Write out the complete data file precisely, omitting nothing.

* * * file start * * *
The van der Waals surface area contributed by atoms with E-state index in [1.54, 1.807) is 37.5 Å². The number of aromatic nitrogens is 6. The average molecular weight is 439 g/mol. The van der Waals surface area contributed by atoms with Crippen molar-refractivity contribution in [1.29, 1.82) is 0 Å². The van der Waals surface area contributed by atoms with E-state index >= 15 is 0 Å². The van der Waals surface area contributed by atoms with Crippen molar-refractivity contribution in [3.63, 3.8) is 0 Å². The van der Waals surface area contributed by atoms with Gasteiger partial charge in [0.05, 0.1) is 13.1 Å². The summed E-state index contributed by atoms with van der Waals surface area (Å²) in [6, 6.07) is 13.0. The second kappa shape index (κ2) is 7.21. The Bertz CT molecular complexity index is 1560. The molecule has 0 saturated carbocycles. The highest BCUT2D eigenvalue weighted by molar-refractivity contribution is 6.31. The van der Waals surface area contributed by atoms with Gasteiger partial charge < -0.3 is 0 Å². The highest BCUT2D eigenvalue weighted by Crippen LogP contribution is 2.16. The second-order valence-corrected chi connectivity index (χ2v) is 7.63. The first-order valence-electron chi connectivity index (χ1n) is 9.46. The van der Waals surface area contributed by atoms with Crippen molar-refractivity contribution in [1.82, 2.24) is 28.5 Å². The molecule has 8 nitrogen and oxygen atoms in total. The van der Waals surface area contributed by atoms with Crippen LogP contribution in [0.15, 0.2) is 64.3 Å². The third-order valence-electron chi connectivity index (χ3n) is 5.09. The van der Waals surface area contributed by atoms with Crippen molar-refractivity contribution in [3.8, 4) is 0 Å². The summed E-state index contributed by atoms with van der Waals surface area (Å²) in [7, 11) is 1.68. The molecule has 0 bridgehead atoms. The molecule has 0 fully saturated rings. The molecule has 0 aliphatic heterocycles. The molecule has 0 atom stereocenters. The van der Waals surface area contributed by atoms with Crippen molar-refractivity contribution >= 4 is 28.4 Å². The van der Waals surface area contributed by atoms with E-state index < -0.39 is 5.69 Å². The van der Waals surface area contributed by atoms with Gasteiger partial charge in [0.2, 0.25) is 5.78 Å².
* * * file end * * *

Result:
The van der Waals surface area contributed by atoms with E-state index in [1.54, 1.807) is 37.5 Å². The number of aromatic nitrogens is 6. The average molecular weight is 439 g/mol. The van der Waals surface area contributed by atoms with Crippen molar-refractivity contribution in [1.29, 1.82) is 0 Å². The van der Waals surface area contributed by atoms with E-state index >= 15 is 0 Å². The van der Waals surface area contributed by atoms with Crippen molar-refractivity contribution in [3.63, 3.8) is 0 Å². The van der Waals surface area contributed by atoms with Gasteiger partial charge in [0.05, 0.1) is 13.1 Å². The summed E-state index contributed by atoms with van der Waals surface area (Å²) in [6, 6.07) is 13.0. The second kappa shape index (κ2) is 7.21. The Bertz CT molecular complexity index is 1560. The molecule has 0 saturated carbocycles. The highest BCUT2D eigenvalue weighted by molar-refractivity contribution is 6.31. The van der Waals surface area contributed by atoms with Gasteiger partial charge < -0.3 is 0 Å². The highest BCUT2D eigenvalue weighted by Crippen LogP contribution is 2.16. The second-order valence-corrected chi connectivity index (χ2v) is 7.63. The first-order valence-electron chi connectivity index (χ1n) is 9.46. The van der Waals surface area contributed by atoms with Crippen molar-refractivity contribution in [1.82, 2.24) is 28.5 Å². The molecule has 8 nitrogen and oxygen atoms in total. The van der Waals surface area contributed by atoms with Crippen LogP contribution in [0.15, 0.2) is 64.3 Å². The third-order valence-electron chi connectivity index (χ3n) is 5.09. The van der Waals surface area contributed by atoms with Crippen molar-refractivity contribution in [3.8, 4) is 0 Å². The summed E-state index contributed by atoms with van der Waals surface area (Å²) in [7, 11) is 1.68. The molecule has 0 bridgehead atoms. The molecule has 0 fully saturated rings. The molecule has 0 aliphatic heterocycles. The molecule has 0 atom stereocenters. The van der Waals surface area contributed by atoms with Crippen molar-refractivity contribution >= 4 is 28.4 Å². The van der Waals surface area contributed by atoms with E-state index < -0.39 is 5.69 Å². The van der Waals surface area contributed by atoms with Gasteiger partial charge in [0.2, 0.25) is 5.78 Å².